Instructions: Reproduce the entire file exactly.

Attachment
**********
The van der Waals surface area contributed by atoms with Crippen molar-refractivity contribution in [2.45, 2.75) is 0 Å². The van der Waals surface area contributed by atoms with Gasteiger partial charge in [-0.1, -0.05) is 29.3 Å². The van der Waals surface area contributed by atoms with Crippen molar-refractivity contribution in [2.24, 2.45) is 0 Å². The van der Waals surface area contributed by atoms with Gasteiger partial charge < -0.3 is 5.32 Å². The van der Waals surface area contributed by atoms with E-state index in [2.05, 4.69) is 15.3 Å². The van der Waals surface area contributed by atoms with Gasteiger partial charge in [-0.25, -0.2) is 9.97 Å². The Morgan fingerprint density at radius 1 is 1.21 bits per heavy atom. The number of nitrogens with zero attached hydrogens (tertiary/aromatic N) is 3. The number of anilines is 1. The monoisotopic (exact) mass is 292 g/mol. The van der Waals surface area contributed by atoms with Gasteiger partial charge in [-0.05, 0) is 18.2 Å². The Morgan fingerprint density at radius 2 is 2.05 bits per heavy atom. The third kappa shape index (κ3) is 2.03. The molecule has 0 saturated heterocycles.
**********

The van der Waals surface area contributed by atoms with Crippen molar-refractivity contribution in [2.45, 2.75) is 0 Å². The van der Waals surface area contributed by atoms with Gasteiger partial charge in [-0.1, -0.05) is 29.3 Å². The van der Waals surface area contributed by atoms with Crippen molar-refractivity contribution in [2.24, 2.45) is 0 Å². The van der Waals surface area contributed by atoms with Gasteiger partial charge < -0.3 is 5.32 Å². The van der Waals surface area contributed by atoms with E-state index in [2.05, 4.69) is 15.3 Å². The van der Waals surface area contributed by atoms with Gasteiger partial charge in [-0.25, -0.2) is 9.97 Å². The Morgan fingerprint density at radius 1 is 1.21 bits per heavy atom. The number of nitrogens with zero attached hydrogens (tertiary/aromatic N) is 3. The number of anilines is 1. The monoisotopic (exact) mass is 292 g/mol. The van der Waals surface area contributed by atoms with Gasteiger partial charge in [-0.05, 0) is 18.2 Å². The Morgan fingerprint density at radius 2 is 2.05 bits per heavy atom. The third kappa shape index (κ3) is 2.03. The molecule has 0 saturated heterocycles.